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Destination: southern charm; what to do in Kristiansand if it was up to me

Norway you've heard of. Because that's why you're here. But Kristiansand might not ring a bell for you. I'll admit, it didn't exactly occupy a prime spot in my mental map either, despite being the largest city in the historical Sørlandet region (Southern Norway). With around 70,000 inhabitants, it's not exactly a bustling metropolis. But everything changes in the summer. It turns into a lively town buzzing with activity. I spent a good three years living and working there, and I'd be thrilled to elaborate on what I'd do if I had just one day to revel in Kristiansand.

A sailing boat in front of a Norwegian town

First things first; breakfast. To get your fill, you've got to make your way to a tucked-away corner of the historic center known as Posebyen. This charming grid-shaped neighbourhood is dotted with delightful old wooden houses that have miraculously withstood the ravages of the countless city fires over the centuries. The Odd Bakery is the crème de la crème of bakeries in Kristiansand. Their sourdough bread is a thing of legend, and their cinnamon buns and pastries are pure perfection. The Odd Bakery is nestled within Posebyhaven, a shared courtyard boasting a terrace and a stage where concerts regularly grace the airwaves, especially in the summertime. And don't miss out on the adjacent retro-style cocktail bar for a refreshing tipple. Surprisingly, despite all the modern gadgets at our disposal, this hidden gem still manages to elude many tourists.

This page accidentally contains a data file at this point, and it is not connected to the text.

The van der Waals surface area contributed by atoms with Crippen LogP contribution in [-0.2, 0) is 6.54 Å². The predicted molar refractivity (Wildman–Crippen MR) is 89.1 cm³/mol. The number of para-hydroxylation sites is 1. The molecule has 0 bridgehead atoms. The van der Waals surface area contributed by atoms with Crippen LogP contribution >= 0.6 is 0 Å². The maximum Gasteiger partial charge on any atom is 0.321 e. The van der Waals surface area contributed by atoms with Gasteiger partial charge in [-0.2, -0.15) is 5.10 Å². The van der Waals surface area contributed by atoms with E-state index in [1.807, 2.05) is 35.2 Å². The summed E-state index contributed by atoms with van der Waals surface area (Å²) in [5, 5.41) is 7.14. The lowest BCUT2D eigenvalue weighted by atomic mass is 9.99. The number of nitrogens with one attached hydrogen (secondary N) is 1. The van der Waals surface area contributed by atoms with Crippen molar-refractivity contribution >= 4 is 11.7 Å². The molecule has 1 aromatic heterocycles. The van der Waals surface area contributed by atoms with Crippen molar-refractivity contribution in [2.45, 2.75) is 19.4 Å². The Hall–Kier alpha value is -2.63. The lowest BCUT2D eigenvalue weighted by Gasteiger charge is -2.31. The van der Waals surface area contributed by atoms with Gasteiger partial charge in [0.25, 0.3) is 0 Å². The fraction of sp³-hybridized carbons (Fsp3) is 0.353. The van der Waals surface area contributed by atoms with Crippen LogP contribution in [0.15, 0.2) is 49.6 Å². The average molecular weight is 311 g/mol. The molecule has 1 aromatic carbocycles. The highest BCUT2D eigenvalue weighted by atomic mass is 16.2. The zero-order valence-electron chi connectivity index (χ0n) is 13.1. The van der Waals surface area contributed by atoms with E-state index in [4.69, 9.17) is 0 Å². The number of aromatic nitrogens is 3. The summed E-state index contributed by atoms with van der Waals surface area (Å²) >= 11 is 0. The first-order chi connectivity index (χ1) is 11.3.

In my humble opinion, the most enjoyable shop in town is Design Kollektivet. Brace yourself for a kaleidoscope of treasures, including second-hand clothing, local artwork, and an eclectic mix of curios from various eras that are guaranteed to bring a smile to your face. Located on the bustling main shopping street, this hidden gem resides in a capacious basement that you might easily overlook. Buying a souvenir from here is way more fun than snagging one of those mass-produced trolls from some far-flung, (with all due respect) low-wage country.

The KunstSilo, is most certainly one of the new cultural landmarks of the entire southcoast of Norway. It was opened in May 2024. This ambitious project, spearheaded by the municipality of Kristiansand, was about refurbishing an old grain silo by the harbor into a sensational museum. The Southern Art Museum has been closed for a while now, which has left art enthusiasts feeling a bit forlorn. It's well worth a visit, especially because of the jaw-dropping music building next door that has already put Kristiansand on the architectural map.

When it's time to dine, I would like to hand you two very different recommendations. If you're in the mood to indulge or have something special to celebrate, book a table at Smak&Behag. The menu is out of this world, the staff are simply fabulous, and the building itself (a former gymhall), not to mention the decor, will take your breath away. Oh, and be prepared to get a little greedy when you set eyes on their magnificent wine cellar tucked away in the basement. On the other hand, if you're after a more laid-back and affordable experience, head on over to Bønder i Byen (Farmers in the City). Their chicken salad is a known classic, and the rest of the menu is equally fantastic. They serve up honest, delicious dishes crafted from the finest local ingredients, and their enthusiastic staff will make sure you have an absolutely delightful evening.